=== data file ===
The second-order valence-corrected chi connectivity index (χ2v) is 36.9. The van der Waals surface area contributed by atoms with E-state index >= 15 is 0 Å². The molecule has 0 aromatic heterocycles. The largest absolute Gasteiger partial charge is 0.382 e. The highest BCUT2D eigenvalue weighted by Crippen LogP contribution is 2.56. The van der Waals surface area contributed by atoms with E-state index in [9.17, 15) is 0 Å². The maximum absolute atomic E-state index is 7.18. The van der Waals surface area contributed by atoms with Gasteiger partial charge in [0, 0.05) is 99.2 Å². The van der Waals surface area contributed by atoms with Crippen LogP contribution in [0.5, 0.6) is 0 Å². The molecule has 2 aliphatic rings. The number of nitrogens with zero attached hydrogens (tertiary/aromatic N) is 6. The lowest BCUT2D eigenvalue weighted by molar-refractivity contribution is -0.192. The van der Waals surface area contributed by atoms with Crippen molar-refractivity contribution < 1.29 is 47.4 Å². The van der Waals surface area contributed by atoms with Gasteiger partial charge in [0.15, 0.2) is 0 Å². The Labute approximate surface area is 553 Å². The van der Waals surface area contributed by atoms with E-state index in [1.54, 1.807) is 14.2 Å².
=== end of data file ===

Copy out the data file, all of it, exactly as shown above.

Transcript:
The second-order valence-corrected chi connectivity index (χ2v) is 36.9. The van der Waals surface area contributed by atoms with E-state index >= 15 is 0 Å². The molecule has 0 aromatic heterocycles. The largest absolute Gasteiger partial charge is 0.382 e. The highest BCUT2D eigenvalue weighted by Crippen LogP contribution is 2.56. The van der Waals surface area contributed by atoms with E-state index in [9.17, 15) is 0 Å². The maximum absolute atomic E-state index is 7.18. The van der Waals surface area contributed by atoms with Gasteiger partial charge in [0, 0.05) is 99.2 Å². The van der Waals surface area contributed by atoms with Crippen LogP contribution in [0.5, 0.6) is 0 Å². The molecule has 2 aliphatic rings. The number of nitrogens with zero attached hydrogens (tertiary/aromatic N) is 6. The lowest BCUT2D eigenvalue weighted by molar-refractivity contribution is -0.192. The van der Waals surface area contributed by atoms with Crippen molar-refractivity contribution < 1.29 is 47.4 Å². The van der Waals surface area contributed by atoms with Gasteiger partial charge in [0.15, 0.2) is 0 Å². The Labute approximate surface area is 553 Å². The van der Waals surface area contributed by atoms with E-state index in [1.54, 1.807) is 14.2 Å².